Republicans in many states soon followed Trump’s lead and began restricting the deployment of drop boxes even if the state had previously used them without controversy. Secretary of State Frank LaRose (R) limited each county to a single drop box no matter how populous. Similarly, the Texas Supreme Court upheld Gov. Greg Abbott’s (R) order limiting every county to a single ballot drop-off location — from Loving County (population of 64 people) to Harris County (population of 4.7 million people). In other states, Republicans moved to ban drop boxes entirely, and Missouri officials decided against deploying 80 boxes the state had already purchased.
In states where Republicans didn’t control the levers of government, they tried to ban drop boxes using the courts. In Pennsylvania, the Trump campaign sued to invalidate the use of drop boxes in the primary election and prevent their use in the general election. Then after the election, Republicans pointed to drop boxes as a reason to question the results in a lawsuit filed in Michigan. While neither of these legal efforts succeeded, they and the other attacks did help turn drop boxes from a commonsense tool of election administration to a deeply politicized issue in the fight to protect voting access — they only became controversial once Trump decided he didn’t like them because they help more people vote.
Attacks on drop boxes continue to gain traction across the country.
This assault on drop boxes didn’t stop in 2020; if anything, it’s only grown and intensified. Many of the voter suppression laws passed by Republicans last year directly target drop boxes. For example, Georgia, despite using drop boxes in 2020 without incident, limited boxes to a maximum of one for every 100,000 voters, a restriction that will reduce the number of boxes in the core Atlanta counties from 111 to just 23. The law also restricts the hours drop boxes are available and limits their use to just the early voting period. The sole purpose of drop boxes is to be easily accessible to voters — these restrictions nullify the features that make them so vital.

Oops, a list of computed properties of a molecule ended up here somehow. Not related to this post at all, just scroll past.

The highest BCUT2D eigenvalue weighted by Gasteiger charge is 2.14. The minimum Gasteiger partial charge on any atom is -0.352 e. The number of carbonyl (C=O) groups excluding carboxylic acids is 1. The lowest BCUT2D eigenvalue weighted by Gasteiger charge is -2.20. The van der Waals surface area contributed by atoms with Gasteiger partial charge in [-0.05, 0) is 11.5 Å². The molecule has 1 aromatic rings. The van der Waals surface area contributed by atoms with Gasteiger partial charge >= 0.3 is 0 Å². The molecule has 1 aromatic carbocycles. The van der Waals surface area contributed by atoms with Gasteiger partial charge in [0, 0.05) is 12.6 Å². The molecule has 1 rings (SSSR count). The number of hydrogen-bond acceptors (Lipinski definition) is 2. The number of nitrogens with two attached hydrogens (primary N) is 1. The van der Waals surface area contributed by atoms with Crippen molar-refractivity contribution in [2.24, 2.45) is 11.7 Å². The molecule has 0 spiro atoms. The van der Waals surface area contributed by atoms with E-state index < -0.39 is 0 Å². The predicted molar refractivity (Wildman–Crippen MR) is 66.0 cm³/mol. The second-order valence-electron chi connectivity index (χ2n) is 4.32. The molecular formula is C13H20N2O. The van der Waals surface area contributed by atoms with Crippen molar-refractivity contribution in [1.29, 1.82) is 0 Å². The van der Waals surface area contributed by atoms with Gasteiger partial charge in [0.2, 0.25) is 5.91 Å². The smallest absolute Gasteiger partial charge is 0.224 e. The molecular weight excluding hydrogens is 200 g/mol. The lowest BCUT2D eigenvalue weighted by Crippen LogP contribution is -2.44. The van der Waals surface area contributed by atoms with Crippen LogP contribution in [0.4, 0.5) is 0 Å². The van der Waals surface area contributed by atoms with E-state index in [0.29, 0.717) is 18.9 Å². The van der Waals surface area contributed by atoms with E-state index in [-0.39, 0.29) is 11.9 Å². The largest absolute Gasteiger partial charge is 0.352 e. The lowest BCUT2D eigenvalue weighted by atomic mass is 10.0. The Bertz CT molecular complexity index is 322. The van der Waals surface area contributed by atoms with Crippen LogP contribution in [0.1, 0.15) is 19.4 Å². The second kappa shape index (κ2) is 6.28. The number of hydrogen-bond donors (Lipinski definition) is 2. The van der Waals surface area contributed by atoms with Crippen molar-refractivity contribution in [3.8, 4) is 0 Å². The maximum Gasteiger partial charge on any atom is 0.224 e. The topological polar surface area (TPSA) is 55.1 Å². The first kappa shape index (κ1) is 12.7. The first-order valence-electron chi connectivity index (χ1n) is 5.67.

More fully, the coordinated attack on drop boxes is clearly demonstrated by new laws in other states. Iowa’s new law restricts drop boxes to a single box at the office of the county election commissioner that will be inaccessible when the office is closed. Florida’s Senate Bill 90 restricts drop boxes to early vote locations and requires them to be monitored in person at all times. In Wisconsin, a conservative group has filed a legal challenge that could result in drop boxes being permanently banned in the state. Just last week, the judge in the case issued a ruling in favor the plaintiffs, jeopardizing the future of drop boxes in the state.
As we move into the midterm election cycle and look ahead to 2024, we can only expect these attacks to grow — especially following the Senate’s failure to pass protections for drop boxes in the Freedom to Vote: John R. Lewis Act. Already, noted conspiracy theorist and Arizona State Senator Wendy Rogers (R) has prefiled a bill in Arizona that restricts both drive-thru voting and drop boxes in a state with a long history of voting by mail and even has a permanent absentee voter list open to all voters. In Georgia, Republicans decided the restrictions they enacted last year didn’t go far enough and the Senate president has introduced a new bill that would ban drop boxes completely. Even in Utah, Republicans are cooling on drop boxes, with a group organizing to put an initiative on the ballot in 2022 that would eliminate mail voting entirely and drop boxes with it.
Drop boxes are essential to protecting the right to vote.
The Republican hypocrisy surrounding ballot drop boxes doesn’t change the fact that they are safe, convenient and popular. Anyone who seeks to ensure more people can vote and make their voice heard in our political process should be championing them as the commonsense tool they are. Thankfully, Democrats in many states are doing exactly that, making permanent the emergency use of drop boxes in 2020 and easing future voting for millions. As Republican attacks continue, it’s essential we push back against these lies and continue to work to make drop boxes widely available for all voters.